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New Hampshire Comprehensive Cancer Collaboration Joins Forces with Hundreds of Local and National Organizations to Increase Colorectal Cancer Screening Rates

The New Hampshire Comprehensive Cancer Collaboration has made the pledge to help increase colorectal cancer screening rates by supporting the 80% by 2018 initiative, led by the American Cancer Society, the Centers for Disease Control and Prevention, and the National Colorectal Cancer Roundtable.

“80% by 2018” is an initiative in which hundreds of organizations have committed to substantially reducing colorectal cancer as a major public health problem and are working toward the shared goal of 80% of adults aged 50 and older being regularly screened for colorectal cancer by 2018.

According to the latest Behavioral Risk Factor Surveillance Survey (BRFSS) data, New Hampshire’s screening rate is 74.7%, among the highest in the country, and yet colorectal cancer is the second-leading cause of cancer-related deaths for men and women combined in our state. However, it is one of only a few cancers that can be prevented.

Through colorectal cancer screening, doctors can find and remove polyps before they become cancerous. Removing polyps can prevent cancer.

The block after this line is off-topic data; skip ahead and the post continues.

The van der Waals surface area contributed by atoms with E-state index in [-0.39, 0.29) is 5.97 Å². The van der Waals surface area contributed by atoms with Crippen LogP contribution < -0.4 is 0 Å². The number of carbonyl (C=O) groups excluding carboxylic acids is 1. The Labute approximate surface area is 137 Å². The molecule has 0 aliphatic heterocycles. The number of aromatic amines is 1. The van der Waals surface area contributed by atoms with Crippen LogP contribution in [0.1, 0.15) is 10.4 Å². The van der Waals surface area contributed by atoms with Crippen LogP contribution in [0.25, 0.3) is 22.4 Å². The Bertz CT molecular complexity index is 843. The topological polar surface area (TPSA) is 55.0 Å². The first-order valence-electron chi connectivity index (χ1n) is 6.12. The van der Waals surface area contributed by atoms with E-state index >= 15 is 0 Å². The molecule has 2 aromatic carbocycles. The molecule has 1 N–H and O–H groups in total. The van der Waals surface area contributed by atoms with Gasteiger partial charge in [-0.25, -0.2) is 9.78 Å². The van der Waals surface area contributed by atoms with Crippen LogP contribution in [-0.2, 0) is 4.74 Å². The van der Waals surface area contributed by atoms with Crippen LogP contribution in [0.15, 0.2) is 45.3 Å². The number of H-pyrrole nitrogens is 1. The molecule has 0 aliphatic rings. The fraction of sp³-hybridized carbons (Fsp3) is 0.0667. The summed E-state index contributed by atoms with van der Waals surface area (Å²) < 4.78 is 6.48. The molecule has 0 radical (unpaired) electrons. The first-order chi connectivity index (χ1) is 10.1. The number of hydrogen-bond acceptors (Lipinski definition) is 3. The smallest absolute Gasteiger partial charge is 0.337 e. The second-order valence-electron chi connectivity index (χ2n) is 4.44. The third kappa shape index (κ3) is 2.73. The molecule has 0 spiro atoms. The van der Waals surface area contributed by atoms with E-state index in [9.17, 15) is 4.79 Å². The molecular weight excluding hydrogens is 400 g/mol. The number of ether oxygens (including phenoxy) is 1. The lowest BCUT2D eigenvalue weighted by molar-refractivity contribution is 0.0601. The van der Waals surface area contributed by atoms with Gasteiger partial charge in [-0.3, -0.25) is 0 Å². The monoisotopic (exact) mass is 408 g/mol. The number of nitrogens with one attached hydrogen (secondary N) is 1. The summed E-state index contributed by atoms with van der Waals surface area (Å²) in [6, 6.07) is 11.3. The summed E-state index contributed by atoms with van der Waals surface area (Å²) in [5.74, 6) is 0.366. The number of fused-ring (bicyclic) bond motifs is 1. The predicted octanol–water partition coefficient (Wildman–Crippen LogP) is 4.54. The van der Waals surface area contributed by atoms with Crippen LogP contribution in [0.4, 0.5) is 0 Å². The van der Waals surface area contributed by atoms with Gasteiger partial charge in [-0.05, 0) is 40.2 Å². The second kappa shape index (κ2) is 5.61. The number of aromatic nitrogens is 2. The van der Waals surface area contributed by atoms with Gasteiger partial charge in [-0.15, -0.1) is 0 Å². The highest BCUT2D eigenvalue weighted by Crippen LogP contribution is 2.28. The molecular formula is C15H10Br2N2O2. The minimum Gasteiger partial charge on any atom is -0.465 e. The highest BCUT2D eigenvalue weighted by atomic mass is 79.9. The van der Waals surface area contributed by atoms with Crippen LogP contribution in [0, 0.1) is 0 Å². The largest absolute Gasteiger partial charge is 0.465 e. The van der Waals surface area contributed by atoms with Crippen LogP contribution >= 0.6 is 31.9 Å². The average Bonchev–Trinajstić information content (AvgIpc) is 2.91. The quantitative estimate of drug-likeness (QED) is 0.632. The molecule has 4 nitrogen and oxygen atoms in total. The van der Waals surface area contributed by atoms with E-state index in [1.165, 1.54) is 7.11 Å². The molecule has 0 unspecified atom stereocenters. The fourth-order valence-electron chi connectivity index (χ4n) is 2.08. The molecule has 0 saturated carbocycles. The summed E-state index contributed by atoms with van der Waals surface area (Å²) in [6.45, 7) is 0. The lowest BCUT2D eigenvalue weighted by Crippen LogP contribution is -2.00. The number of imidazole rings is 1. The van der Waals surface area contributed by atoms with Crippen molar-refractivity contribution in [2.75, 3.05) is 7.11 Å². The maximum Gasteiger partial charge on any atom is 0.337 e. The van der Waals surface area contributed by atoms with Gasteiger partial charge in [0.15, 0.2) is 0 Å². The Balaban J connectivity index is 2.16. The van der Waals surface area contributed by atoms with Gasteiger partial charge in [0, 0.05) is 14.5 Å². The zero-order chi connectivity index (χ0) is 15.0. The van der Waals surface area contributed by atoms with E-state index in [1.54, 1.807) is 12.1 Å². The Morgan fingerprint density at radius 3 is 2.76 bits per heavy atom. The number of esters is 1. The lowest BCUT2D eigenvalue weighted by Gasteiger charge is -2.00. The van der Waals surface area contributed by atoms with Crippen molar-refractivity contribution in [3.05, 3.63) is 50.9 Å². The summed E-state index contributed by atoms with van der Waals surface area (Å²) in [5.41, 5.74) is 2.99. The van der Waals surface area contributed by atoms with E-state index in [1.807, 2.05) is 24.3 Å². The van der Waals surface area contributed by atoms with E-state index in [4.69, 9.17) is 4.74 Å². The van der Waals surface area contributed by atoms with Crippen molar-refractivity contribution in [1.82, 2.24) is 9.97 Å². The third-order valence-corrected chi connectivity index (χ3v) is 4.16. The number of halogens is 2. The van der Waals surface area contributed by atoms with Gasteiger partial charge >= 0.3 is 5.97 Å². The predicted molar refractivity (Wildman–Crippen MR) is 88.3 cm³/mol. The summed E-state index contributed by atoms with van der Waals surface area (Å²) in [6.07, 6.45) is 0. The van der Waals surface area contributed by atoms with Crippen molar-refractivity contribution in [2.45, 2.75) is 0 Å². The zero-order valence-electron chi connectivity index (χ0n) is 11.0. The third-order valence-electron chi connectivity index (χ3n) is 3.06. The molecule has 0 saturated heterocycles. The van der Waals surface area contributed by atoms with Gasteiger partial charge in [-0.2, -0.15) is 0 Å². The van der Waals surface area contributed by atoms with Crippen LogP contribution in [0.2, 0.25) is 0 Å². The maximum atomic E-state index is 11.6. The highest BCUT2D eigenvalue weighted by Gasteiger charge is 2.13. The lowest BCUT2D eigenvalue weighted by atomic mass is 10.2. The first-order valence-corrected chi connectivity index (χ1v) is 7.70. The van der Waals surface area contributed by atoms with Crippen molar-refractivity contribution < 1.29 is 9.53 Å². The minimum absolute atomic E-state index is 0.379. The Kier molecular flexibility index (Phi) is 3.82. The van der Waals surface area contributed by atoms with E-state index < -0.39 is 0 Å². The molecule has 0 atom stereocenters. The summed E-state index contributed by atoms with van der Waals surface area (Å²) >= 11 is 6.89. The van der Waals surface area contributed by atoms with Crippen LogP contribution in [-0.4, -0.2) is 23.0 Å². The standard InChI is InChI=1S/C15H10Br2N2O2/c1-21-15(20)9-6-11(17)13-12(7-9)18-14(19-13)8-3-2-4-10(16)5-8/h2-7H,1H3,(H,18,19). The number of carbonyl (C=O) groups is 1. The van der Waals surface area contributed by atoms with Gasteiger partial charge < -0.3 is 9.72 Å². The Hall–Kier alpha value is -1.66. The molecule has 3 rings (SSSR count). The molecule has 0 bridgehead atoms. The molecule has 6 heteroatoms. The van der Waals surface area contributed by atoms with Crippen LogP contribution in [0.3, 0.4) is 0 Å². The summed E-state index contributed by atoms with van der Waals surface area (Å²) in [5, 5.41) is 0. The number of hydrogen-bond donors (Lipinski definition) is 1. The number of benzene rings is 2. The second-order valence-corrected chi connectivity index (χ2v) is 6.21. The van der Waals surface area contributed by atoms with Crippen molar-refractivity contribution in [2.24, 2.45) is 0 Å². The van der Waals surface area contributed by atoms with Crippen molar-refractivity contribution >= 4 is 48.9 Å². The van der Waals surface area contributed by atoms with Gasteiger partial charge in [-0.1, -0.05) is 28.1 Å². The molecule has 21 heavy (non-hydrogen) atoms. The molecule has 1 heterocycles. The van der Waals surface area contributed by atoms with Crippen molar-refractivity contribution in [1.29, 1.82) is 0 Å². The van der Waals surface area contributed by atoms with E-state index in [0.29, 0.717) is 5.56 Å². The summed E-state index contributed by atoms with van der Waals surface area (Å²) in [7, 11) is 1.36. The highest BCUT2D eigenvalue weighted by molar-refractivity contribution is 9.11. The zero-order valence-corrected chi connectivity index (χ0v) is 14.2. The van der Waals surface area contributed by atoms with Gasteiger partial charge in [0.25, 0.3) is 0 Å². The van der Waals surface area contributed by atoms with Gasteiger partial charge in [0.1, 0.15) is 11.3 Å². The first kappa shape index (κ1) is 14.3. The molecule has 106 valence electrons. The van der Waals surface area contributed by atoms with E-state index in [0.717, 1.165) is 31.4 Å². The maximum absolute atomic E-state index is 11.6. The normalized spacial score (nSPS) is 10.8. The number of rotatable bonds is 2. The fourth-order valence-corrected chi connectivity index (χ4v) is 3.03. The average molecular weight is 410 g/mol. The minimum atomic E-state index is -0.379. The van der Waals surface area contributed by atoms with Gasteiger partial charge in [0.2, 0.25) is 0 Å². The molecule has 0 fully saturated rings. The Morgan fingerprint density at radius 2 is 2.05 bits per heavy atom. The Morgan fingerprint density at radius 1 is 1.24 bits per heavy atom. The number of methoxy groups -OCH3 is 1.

Colorectal cancer is a major public health problem, and adults age 50 and older should be regularly screened for it.  Many people aren’t getting tested because they don’t believe they are at risk, don’t understand that there are testing options, or don’t think they can afford it.  Colorectal cancer in its’ early stages usually has no symptoms. Several screening options including take home tests are available.

Part of the 80% by 2018 goal is to leverage the energy of multiple and diverse partners to empower communities, patients and providers to increase screening rates. The 80% by 2018 initiative consists of health care providers, health systems, communities, businesses, community health centers, government, non-profit organizations and patient advocacy groups, among others, who are committed to getting more people screened for colorectal cancer to prevent more cancers and save lives.

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